Tuesday, February 11, 2014

Tough at The Bottom

This is a straight-from-the horse's-mouth article by a newly-qualified barrister that sets out the stark reality of life on the bottom rungs of the Bar career ladder. The writer is an example of some of the very best of our young lawyers, comprehensive educated, a degree at Oxford, but so far with little to show for it.
If we carry on as we are the Bar will revert to being a profession for rich kids only. I want the Bar to consist of the very best. Never forget that the freedom defended by an independent Bar might be yours one day.


  1. When I started at the Bar some 30 years ago there was no shortage of work.
    From the very first day on my feet I was knocking about magistrates courts doing the usual magistrates type of case. In those days cases adjourned and adjourned and you could make a living just really juggling balls( it was the same in the crown court). you had wonderful old- style( S6(1)) committals which were great fun, well paid and knocked out weak prosection cases before the enormous fees and costs in the CC. And, then there was the expost facto - red form - on legal aid where you could really pick an enormous fee out of thin air and it was usually paid. not anymore!

    There was enough crums for everyone and even the not so good managed to get enough to live reasonably well.

    Well the times have changed. I can remember listerning to Lord MacKay, the then Lord Chancellor telling us it was not the governments job to provide work for lawyer, or for that matter funding. Its all gone down hill since then.

    Whilst I agree there was a few gravy trains in the past, abuses of milking the system those have all crashed. Now there is not enough money to do even the basics.

    The reality for this poor girl is that it is going to be tough, even if she turns out to be fantastic there is no guarantee she will make a decent living and the skills needed across the Bar will shrink. Whilst there are still too many barristers chasing not much work we are still churning out young guns who having accumilated huge debts will never make a decent amount of mount.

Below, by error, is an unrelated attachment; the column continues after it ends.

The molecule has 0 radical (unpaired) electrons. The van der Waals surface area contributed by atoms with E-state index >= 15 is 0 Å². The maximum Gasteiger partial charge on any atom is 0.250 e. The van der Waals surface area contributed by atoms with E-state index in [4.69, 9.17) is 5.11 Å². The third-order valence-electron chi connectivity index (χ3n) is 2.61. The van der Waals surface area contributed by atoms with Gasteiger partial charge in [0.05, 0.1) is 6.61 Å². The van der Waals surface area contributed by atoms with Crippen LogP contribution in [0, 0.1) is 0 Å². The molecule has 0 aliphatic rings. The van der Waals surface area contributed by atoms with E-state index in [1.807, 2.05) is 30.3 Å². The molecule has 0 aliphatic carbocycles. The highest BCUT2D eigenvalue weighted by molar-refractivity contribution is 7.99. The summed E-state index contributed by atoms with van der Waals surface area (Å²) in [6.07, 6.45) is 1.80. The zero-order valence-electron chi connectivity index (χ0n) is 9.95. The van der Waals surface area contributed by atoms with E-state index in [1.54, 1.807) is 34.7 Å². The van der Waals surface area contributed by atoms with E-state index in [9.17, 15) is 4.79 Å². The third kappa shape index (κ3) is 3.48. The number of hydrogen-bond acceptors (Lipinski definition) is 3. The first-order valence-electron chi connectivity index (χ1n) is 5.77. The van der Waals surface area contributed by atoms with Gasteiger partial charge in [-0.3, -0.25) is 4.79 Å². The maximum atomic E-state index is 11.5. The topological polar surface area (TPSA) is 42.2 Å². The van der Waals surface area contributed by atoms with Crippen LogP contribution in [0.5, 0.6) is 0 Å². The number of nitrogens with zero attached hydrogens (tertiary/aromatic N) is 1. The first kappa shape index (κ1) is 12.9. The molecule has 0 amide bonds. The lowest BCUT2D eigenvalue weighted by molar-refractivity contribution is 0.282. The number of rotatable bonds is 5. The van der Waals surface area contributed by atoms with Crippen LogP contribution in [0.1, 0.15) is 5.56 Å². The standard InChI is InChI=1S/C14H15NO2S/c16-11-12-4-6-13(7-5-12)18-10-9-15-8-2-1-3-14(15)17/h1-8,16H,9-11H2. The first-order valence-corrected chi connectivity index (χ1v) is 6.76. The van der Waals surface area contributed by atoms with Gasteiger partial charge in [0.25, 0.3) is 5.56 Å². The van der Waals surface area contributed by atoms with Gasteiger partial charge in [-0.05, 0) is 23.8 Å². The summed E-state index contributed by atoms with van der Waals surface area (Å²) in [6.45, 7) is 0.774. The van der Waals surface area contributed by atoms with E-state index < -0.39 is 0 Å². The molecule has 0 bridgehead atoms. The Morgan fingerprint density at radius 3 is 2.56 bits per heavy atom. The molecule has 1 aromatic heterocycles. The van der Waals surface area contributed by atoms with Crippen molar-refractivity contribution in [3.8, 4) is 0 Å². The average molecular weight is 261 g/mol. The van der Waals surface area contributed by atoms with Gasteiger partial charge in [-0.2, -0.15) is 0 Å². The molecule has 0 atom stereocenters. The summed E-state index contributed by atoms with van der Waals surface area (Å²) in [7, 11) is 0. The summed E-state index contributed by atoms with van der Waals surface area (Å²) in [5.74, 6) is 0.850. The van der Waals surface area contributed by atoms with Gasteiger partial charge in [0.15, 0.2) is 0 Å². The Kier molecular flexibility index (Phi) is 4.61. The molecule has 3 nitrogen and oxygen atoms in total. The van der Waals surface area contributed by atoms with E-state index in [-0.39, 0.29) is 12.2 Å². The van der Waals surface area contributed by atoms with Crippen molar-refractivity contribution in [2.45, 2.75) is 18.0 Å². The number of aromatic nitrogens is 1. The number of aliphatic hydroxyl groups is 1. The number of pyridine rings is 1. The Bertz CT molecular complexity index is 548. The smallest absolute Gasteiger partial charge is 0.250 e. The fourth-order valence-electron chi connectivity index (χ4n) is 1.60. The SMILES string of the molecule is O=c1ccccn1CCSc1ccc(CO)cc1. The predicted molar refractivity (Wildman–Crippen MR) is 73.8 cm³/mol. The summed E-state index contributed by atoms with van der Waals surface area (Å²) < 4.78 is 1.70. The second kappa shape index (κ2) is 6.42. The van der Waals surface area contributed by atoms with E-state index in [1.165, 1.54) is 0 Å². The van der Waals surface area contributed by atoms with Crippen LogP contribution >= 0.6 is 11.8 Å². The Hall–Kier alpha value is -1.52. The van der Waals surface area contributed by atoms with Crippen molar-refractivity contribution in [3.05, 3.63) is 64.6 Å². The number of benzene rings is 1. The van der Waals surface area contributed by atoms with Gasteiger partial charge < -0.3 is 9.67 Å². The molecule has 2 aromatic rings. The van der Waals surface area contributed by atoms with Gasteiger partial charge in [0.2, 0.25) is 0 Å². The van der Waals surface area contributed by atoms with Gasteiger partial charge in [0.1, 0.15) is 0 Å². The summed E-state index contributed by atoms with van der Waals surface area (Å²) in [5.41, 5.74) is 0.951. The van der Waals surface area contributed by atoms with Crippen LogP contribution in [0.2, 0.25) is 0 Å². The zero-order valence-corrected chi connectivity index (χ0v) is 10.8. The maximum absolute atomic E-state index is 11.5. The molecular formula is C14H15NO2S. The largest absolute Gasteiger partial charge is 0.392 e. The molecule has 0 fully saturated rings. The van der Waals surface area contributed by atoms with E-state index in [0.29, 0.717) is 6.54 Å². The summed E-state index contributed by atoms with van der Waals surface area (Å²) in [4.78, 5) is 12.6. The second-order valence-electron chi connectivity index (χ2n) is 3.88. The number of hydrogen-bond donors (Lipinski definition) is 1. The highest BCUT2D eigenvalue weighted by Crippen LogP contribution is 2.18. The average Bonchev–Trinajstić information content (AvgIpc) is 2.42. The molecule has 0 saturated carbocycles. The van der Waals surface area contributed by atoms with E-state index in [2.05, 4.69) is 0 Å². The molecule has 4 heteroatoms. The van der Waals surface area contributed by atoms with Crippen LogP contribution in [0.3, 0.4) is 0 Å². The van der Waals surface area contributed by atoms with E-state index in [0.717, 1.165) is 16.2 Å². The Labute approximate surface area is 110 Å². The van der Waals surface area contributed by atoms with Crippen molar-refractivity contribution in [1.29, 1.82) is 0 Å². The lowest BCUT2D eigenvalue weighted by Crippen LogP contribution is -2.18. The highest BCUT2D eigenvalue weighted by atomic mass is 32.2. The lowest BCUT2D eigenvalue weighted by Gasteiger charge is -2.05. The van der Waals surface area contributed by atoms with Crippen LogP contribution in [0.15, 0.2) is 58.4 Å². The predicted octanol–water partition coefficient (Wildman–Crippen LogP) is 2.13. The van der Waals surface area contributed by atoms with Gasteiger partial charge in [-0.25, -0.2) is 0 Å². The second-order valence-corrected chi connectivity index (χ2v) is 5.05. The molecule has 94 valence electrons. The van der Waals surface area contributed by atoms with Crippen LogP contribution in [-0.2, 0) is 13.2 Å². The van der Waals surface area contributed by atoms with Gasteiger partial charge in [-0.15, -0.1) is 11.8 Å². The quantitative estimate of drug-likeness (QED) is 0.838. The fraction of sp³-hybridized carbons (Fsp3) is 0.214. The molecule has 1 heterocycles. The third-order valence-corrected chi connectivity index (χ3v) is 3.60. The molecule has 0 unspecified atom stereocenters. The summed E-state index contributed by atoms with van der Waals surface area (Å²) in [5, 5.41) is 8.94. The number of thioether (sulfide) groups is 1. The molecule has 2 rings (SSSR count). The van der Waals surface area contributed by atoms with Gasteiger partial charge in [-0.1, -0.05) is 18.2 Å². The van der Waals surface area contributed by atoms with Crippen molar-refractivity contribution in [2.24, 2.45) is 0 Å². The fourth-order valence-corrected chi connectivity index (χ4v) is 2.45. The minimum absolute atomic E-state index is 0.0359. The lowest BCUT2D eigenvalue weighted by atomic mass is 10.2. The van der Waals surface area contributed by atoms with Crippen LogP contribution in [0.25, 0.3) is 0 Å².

I'm glad to be approaching the autumn of my career and am senior enough not to have the worries the new kids have. I really feel for them but I can't see the government changing course. The know the price of everything and the value of nothing.

  2. If medical schools were private (like the new £35,000 / year one in Milton Keynes), and if they trained far more doctors than could be employed, it would be regarded as exploitation of the students.

  3. When I qualified as a solicitor in the mid 1980's there were just 3 places where students could study for Law Society Finals (as the exam was then called). Now there are over 40 offering the Legal Practice Course. This explosion of places has certainly NOT been followed by the same increase in Training Contract places - a further 2 years of practical training before qualification. Are students being exploited? You Betcha they are...

  4. The Law Society has announced a day of action on the 7/3/14 - the struggle for Justice continues

  5. when I was staggered to learn just how poorly paid rookie barristers are, I asked a wise old agent prosecutor why on earth they did it for such minimal reward; his pithy reply was 'because if they don't someone else will'

  6. Hannah Evans has now got tenancy which correlates with the publicity surrounding her speech. Fair play to her, but it has to be remembered that she's doing a good deal better than the hundreds who are just as hard-working and talented but didn't get a pupillage, a third six or the opportunity to petition the profession with a noble speech.


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